Seven Wonder Ingredients You Need To Replace Salt
It’s the most reached-for seasoning in your kitchen. Salt. Any chef worth their, errrr, salt, knows that throwing a pinch or two on meat and fish draws out the tasty flavours locked deep inside.
Today, it may be the most readily available and inexpensive seasoning, but your health-conscious customers are looking for ways to keep their intake within nutritionally sound limits.
Break the Salt Addiction
While salt is essential to achieve the right balance of water and minerals in the human body, too much of it can lead to high blood pressure and potential heart issues. According to the World Health Organisation, we shouldn’t be eating more than 5g a day; that’s just a teaspoon. And by 2020, 75% of Unilever Food Solutions products will follow the 5g-a-day guideline
Here are some great ingredients that can take your flavour up a notch without the salt:
When in doubt, throw in some fresh, chopped garlic cloves to add depth to any recipe. It keeps rogue vampires at bay, too.
Sweet and peppery, perfect for sauces, soups and Mediterranean dishes. Tip: Fresh basil delivers more flavour than dried.
Made from the fermented brine of small fish, this Asian sauce delivers a serious salty hit. It’s great for recipes that call for ‘umami’ – the ‘fifth’ taste after salt, sweet, sour and bitter. you will thank us for it!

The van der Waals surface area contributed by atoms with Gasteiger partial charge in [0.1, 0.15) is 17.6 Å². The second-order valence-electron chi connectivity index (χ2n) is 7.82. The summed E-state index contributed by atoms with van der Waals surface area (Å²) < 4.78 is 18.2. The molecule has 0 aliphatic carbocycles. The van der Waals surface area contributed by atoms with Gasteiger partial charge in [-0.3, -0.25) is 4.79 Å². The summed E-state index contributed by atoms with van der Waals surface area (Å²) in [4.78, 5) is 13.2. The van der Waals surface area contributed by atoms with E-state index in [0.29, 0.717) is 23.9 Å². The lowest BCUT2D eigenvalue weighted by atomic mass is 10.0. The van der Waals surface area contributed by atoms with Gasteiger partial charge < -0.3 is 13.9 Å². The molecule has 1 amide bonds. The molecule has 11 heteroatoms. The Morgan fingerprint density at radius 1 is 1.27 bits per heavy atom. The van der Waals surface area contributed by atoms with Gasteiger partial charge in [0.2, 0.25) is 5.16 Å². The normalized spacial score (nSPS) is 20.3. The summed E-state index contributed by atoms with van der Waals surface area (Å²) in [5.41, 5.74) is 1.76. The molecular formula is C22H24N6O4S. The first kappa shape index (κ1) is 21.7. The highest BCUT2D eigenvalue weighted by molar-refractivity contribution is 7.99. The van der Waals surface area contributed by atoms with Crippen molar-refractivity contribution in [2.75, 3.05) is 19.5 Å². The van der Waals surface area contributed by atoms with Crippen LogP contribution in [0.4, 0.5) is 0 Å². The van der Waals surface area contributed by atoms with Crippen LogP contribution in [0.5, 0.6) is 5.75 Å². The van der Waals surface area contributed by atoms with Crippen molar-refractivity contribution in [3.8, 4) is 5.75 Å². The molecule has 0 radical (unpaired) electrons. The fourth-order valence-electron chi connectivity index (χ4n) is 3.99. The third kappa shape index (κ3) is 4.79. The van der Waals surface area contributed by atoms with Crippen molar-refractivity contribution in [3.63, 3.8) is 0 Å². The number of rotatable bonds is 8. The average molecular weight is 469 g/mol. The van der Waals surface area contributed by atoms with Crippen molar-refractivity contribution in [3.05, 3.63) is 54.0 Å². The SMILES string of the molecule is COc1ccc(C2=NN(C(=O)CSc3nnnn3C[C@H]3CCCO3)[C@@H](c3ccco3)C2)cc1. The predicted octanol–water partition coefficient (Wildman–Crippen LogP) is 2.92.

This tropical delight has a sweet, lemony scent. Most of the flavour is found in the bulb end and can be used for seasoning curries and fish.
Lemon, orange or lime can add a welcome touch of sharpness. Often, if a recipe tastes ‘flat’, it needs a hint of acidity; not salt. “Not too keen on squeezing those limes and lemons? Try our Knorr Lime Seasoning to add some zest without the mess."
This aromatic herb is a natural sodium source and contains a compound that adds a taste-bud pleasing dimension to any dish. Use with fish or in a fennel and orange salad.
White Grape Vinegar
All vinegars will ‘brighten’ and sharpen the other flavours in a sauce. You can use any variety, but white grape vinegar is a good all-rounder.
Disclaimer: The content on this page is merely suggestive and based on chef experiences. Nothing on this page is providing any assurance regarding an increase in sales, demands, profits or any other aspect whatsoever. Results arising from implementing the suggestions may vary and the website owner shall not be held liable.
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